‘March for the Governor’s Signature’ to strengthen farm worker voting rights
Today marks the end of the 24-day, 335-mile journey of farm workers and their allies who have marched from Delano up the Central Valley in the summer heat to convince Governor Gavin Newsom to sign AB 2183, the United Farm Workers’ bill making it easier for farm workers to vote in a union free from intimidation by grower foremen, supervisors and farm labor contractors.
Friday, Aug 26, the marchers will reach their destination for the march on the state Capitol. Among those joining them will be UFW President Teresa Romero; civil rights icon Dolores Huerta; California Labor Federation head Lorena Gonzalez; labor, Latino, and LGBTQ leaders and activists; lawmakers; and hundreds of lowriders and classic car club members from throughout California.
Permanent farm worker peregrinos (pilgrims) endured the entire length of the peregrinacion (pilgrimage or march) foregoing income, time with family, and the comfort and security of home to embark upon this burdensome journey—in temperatures frequently exceeding 100 degrees—that sorely taxed them physically and emotionally.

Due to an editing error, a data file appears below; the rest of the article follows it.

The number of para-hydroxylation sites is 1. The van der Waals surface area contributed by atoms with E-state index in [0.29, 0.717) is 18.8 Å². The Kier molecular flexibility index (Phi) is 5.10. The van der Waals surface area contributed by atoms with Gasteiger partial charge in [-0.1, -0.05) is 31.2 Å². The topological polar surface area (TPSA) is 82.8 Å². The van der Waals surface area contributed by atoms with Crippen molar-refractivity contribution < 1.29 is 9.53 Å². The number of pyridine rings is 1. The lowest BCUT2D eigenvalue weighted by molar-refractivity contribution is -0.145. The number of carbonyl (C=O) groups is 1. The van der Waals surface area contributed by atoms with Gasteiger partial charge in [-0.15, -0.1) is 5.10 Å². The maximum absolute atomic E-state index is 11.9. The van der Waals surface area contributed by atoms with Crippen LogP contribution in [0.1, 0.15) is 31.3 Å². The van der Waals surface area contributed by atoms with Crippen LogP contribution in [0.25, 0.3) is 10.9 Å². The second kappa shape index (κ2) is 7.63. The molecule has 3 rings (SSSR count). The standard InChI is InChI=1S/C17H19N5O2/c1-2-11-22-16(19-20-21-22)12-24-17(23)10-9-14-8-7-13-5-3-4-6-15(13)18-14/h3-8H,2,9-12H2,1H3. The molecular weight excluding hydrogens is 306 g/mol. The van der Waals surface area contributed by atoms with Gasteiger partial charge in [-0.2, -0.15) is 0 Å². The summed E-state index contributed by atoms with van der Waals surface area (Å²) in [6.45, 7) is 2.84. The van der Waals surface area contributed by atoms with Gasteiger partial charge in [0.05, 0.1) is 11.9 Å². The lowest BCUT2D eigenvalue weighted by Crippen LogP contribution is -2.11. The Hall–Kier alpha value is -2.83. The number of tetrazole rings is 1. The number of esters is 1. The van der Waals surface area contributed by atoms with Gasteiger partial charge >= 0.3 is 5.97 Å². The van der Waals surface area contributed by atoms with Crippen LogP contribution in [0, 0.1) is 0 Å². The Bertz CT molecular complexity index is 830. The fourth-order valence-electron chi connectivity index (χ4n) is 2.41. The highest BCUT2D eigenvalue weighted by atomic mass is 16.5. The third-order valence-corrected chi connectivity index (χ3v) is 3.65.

Community enthusiasm across the state built as hundreds greeted marchers along the route and joined end-of-day rallies in valley farm towns. Committees in each town through which the march moved provided food, water, cold drinks, shoes and other supplies, plus housing. Nurses and medical students tended to the marchers. Supporters from near and far turned up on rural roadsides to hand out water, drinks, and food as the peregrinos passed by.
There has been broadening public support for the UFW drive and sacrificial march, including solid backing by the California labor movement as well as union, religious, and community leaders, activists and organizations.